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Prevalence of oral HPV infection in cervical HPV positive women and their sexual partners

  • T. K. Eggersmann
  • K. Sharaf
  • P. Baumeister
  • C. Thaler
  • C. J. Dannecker
  • U. Jeschke
  • S. Mahner
  • K. Weyerstahl
  • T. Weyerstahl
  • F. Bergauer
  • J. K. S. GallwasEmail author
Gynecologic Oncology

Abstract

Purpose

Human papillomavirus (HPV) infection represents the primary cause of anogenital premalignant and malignant disease. Regarding the high prevalence of cervical HPV infection and the increasing incidence of HPV associated oropharyngeal cancer in recent years, a significant viral transmission from the cervical to the oral site, possibly depending on the sexual behavior must be considered. The present study aims to determine the prevalence of oral HPV infection in cervical HPV positive and negative women and their sexual partners.

Methods

Cervical HPV positive and negative women and their sexual partners took part in the study. Cervical smears, oral smears and mouthwashes were taken from women attending gynecological outpatient clinics in two different institutions. Further, oral smears as well as mouthwashes of their sexual partners were obtained whenever possible. HPV genotyping was performed using the Cobas® polymerase chain reaction and nucleic acid hybridization assay for the detection of 14 high-risk HPV types. In addition, all participants were invited to complete a personal questionnaire.

Results

144 HPV positive and 77 HPV negative women and altogether 157 sexual partners took part in the study. Age, sexual behaviour, medication, smoking and alcohol consumption were distributed equally in both groups. Cervical HPV positive women had a significantly higher number of sexual partners. One woman with a HPV positive cervical smear and one partner of a woman with a HPV positive cervical smear showed an oral HPV infection. No oral HPV infections were detected in the HPV negative control group. The overall incidence of oral HPV infection was 0.5%, the incidence of oral HPV infection in women with a positive cervical smear was 0.7%.

Conclusion

The data demonstrate that the overall risk of an oral HPV infection is low. HPV transmission to the oropharynx by autoinoculation or oral-genital contact constitute a rare and unlikely event.

Keywords

HPV Cervical carcinoma Oropharyngeal carcinoma OSCC Sexually transmitted disease 

Notes

Author contributions

TKE, TW, KW, CJD. SM and JKSG protocol/project development. TKE, TW, KW, KS, PB,FB and JKSG data collection and management, data analysis. TW, FB and CJT cytopathologic evaluation. KW, TKE and JKSG manuscript writing/editing. TKE, SM, CJT, UJ, CJD and JKSG: protocol/project development, data analysis. UJ, JKSG: statistical analysis. All authors interpreted the results and approved the final manuscript.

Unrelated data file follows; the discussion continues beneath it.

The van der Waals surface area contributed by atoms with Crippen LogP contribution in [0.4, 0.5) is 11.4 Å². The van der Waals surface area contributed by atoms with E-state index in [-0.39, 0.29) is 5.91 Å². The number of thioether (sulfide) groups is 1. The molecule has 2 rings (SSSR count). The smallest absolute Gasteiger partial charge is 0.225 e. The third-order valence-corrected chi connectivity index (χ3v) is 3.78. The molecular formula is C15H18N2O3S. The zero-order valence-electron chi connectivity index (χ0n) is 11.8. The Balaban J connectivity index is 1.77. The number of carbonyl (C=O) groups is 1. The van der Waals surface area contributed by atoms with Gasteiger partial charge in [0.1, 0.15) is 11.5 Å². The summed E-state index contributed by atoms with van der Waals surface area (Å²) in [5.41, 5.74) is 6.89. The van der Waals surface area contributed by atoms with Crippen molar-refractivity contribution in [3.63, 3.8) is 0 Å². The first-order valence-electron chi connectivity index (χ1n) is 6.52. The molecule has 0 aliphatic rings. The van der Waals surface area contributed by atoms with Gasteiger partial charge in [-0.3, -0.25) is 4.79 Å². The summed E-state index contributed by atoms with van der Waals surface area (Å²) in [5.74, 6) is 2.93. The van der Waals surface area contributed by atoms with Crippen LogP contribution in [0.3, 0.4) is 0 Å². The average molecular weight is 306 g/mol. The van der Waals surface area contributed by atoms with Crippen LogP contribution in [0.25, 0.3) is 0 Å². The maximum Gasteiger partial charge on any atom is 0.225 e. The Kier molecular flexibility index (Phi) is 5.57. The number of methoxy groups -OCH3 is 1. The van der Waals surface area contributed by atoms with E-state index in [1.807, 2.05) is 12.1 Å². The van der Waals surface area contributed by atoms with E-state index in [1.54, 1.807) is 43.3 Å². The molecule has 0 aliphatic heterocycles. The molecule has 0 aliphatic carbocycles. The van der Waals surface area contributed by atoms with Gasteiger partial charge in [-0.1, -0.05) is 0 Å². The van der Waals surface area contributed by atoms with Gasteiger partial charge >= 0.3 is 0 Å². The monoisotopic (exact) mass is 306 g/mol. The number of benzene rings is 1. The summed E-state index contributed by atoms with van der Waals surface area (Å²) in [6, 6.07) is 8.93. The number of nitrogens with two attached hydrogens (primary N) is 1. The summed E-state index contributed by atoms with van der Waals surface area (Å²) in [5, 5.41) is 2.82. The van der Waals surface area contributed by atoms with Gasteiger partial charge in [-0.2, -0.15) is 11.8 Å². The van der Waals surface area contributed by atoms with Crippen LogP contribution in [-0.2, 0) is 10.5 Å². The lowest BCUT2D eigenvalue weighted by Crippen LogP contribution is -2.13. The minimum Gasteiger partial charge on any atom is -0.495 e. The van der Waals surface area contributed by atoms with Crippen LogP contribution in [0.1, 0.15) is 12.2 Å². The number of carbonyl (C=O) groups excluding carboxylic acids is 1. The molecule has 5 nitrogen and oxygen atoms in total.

Compliance with ethical standards

Conflict of interest

Authors JKSG and CJD declare that they have received speaker honoraria from companies MSD and Roche. Author SM declares that he has received speaker honoraria from Astra Zeneca, Novartis, MSD, Roche, Clovis, Teva, Tesaro and Sensor Kinesis. SK, PB, CJT, UJ, KW, FB and TW declare no conflicts of interests. There was no financial support of this study. Authors TKE and JKSG state that they have full control of all primary data and that they agree to allow the Journal to review their data if requested.

Ethical standards

All procedures performed in studies involving human participants were in accordance with the ethical standards of the institutional and/or national research committee and with the 1964 Helsinki Declaration and its later amendments or comparable ethical standards. The study has been approved by the Institutional Review Board of the University of Munich (Number: 645-16). Informed consent was obtained from all patients.

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Copyright information

© Springer-Verlag GmbH Germany, part of Springer Nature 2019

Authors and Affiliations

  • T. K. Eggersmann
    • 1
  • K. Sharaf
    • 2
  • P. Baumeister
    • 2
  • C. Thaler
    • 1
  • C. J. Dannecker
    • 1
  • U. Jeschke
    • 1
  • S. Mahner
    • 1
  • K. Weyerstahl
    • 3
  • T. Weyerstahl
    • 4
  • F. Bergauer
    • 4
  • J. K. S. Gallwas
    • 1
    • 5
    Email author
  1. 1.Department of Obstetrics and Gynecology and Breast CenterUniversity of MunichMunichGermany
  2. 2.Department of Otorhinolaryngology, Head and Neck SurgeryUniversity of MunichMunichGermany
  3. 3.Faculty of Medicine/DentistryDanube Private UniversityKremsAustria
  4. 4.Amedes Medizinisches VersorgungszentrumMunichGermany
  5. 5.Department of Obstetrics and GynecologyUniversity of MunichMunichGermany

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